Marmeladov tells Raskolnikov that he had previously lost his position because of his alcoholism before being reinstated. He mentions how his wife was beaten a month earlier by Mr. He is afraid to go home and face his wife, Katerina Ivanovna. Their eldest daughter, Sofya Semyonovna Soniahas been forced into prostitution to raise money for her destitute family.
Marmeladov is convinced that God will forgive Sonia. Raskolnikov leads Marmeladov home and sees the horrible condition of his family. Although he is in desperate need of money himself, Raskolnikov silently leaves some money on the windowsill.
His living conditions disgust him but they keep him isolated, which he desires. Raskolnikov, a former student, used to support himself by teaching children.
The End for Svidrigailov and Dunya by Chabeli Wells on Prezi
His maid, Nastasya, tells him that his landlady, Praskovya Pavlovna, is going to file a complaint with the police because he has not paid his back rent. He receives a letter from his mother, Pulcheria Alexandrovna, about his sister, Avdotya Romanovna Dounia.
She introduces Dounia to Pyotr Petrovich Luzhin, who wants an honorable wife without a dowry so that she will feel indebted to him.
Pulcheria Alexandrovna writes that the marriage will take place in St. Petersburg, and she and Dounia will be arriving in town soon. She writes that she hopes Raskolnikov is still saying his prayers. Raskolnikov is angered by the news, adding to his anxiety.
He is angry that his mother is pinning all of her hopes on Luzhin, and Raskolnikov thinks Dounia only agreed to the marriage to save him and their mother. While walking down the street he sees a drunk, fifteen-year old girl being followed by a base-looking man.
Raskolnikov enlists a policeman to help him protect the girl, and then offers the last of his money to call a cab for her. He suddenly has a change of heart, however, and tells the policeman to leave them alone.
Raskolnikov has very few friends from the university, since most people thought he looked down upon them, but he is still on good terms with Razhumikin, who is also currently out of school but is saving money to go back. Raskolnikov decides to visit Razhumikin. He has a dream about his childhood.
They encounter a mob of drunken peasants surrounding a wagon filled with people. The old horse hitched in front of the wagon is unable to pull it and is being beaten by its owner.F. Dostoyevsky "Crime and Punishment" (Part 6 of 6, Chapter 1-7) + EPILOGUE. Audiobook
The man whips the horse in the eyes and bludgeons it with a crowbar, killing it. Raskolnikov thinks this is a sign about his plan to murder Alyona Ivanovna. He prays for the dream to be renounced and feels free from it. Raskolnikov makes his final preparations for the murder. He has also convinced himself that this is not a crime. Despite his conviction, he is in a frenzy when he reaches the apartment. And if at that moment he had been capable of seeing and reasoning more correctly, if he had been able to realize all the difficulties of his position, the hopelessness, the hideousness and the absurdity of it, if he could have understood how many obstacles, and, perhaps, crimes he had still to overcome or to commit, to get out of that place and to make his way home, it is very possible that he would have flung up everything, and would have gone to give himself up, and not from fear, but from simple horror and loathing of what he had done.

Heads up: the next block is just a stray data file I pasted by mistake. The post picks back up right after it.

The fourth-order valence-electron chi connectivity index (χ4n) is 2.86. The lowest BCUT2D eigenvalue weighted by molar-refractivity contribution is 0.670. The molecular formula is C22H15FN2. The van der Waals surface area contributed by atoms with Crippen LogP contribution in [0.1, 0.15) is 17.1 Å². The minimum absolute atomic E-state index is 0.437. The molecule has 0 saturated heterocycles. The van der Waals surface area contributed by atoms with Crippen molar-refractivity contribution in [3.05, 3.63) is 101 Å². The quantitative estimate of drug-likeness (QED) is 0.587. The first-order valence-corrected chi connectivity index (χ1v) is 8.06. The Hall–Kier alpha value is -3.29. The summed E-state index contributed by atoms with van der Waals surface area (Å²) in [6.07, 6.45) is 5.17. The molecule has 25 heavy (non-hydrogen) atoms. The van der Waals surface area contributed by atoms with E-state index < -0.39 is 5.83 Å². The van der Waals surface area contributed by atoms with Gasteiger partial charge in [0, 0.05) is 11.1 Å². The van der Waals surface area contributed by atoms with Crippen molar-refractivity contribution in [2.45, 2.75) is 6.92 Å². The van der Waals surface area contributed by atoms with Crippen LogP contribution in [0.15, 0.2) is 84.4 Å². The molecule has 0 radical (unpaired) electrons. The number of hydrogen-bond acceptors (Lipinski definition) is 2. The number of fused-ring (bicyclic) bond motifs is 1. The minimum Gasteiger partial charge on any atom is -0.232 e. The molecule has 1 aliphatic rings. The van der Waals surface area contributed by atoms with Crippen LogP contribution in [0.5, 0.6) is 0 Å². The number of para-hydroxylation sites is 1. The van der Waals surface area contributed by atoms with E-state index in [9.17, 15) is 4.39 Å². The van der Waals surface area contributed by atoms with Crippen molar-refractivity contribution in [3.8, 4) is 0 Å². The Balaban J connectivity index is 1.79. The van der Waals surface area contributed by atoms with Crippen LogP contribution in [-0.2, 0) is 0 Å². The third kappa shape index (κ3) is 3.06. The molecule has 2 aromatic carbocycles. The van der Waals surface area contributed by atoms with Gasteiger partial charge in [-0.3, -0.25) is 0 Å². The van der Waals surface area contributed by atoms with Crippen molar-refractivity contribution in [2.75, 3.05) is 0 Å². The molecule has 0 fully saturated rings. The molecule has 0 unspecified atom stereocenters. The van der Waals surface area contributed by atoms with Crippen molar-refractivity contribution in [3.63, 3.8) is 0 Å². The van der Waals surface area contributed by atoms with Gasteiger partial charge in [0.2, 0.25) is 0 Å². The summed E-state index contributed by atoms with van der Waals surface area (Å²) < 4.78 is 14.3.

He strikes Alyona Ivanovna twice in the head with the blunt side of an ax, killing her. He stands still trembling after the murder before finally searching for her keys and trying to find the money.
Lizaveta returns, and in his panic Raskolnikov splits her skull with one blow from the sharp side of the ax. After this, he is unconscious in his delirium. He deliberately attempts to clean the ax and his clothing.
As he is ready to leave, two visitors ring the doorbell. Realizing that the door is locked from the inside, they leave to get help, allowing Raskolnikov to escape. He falls asleep almost immediately after returning home. The impulse was so strong that he got up from his seat to carry it out. Nastasya comes into his room with a police officer, giving him a summons to appear at the police station. Raskolnikov thinks the summons is a trick to get him to confess, and he wonders if he should or not.
He feels unencumbered because of his crime and mocks the assistant superintendent at the station. Raskolnikov signs an IOU for the roubles he owes his landlady. As he leaves he overhears a conversation about the murders and passes out.
After awakening, he is terrified that the police will suspect him of being the murderer. Raskolnikov goes to visit Razhumikin and almost immediately regrets it. Razhumikin offers Raskolnikov a translating job, but he refuses it. Raskolnikov throws the money away. When he returns home he believes he hears Ilya Petrovich, a police officer, beating his landlady.
Nastasya tells him that it never happened and realizes that he is sick. He soon collapses into unconsciousness. He made up his mind to keep quiet and see what would happen. A man comes to see Raskolnikov with 35 roubles from his mother. He initially refuses it, but Razhumikin, who has been taking care of him, convinces him to accept it. He is afraid that Razhumikin and the others know he is guilty, and considers escaping to America.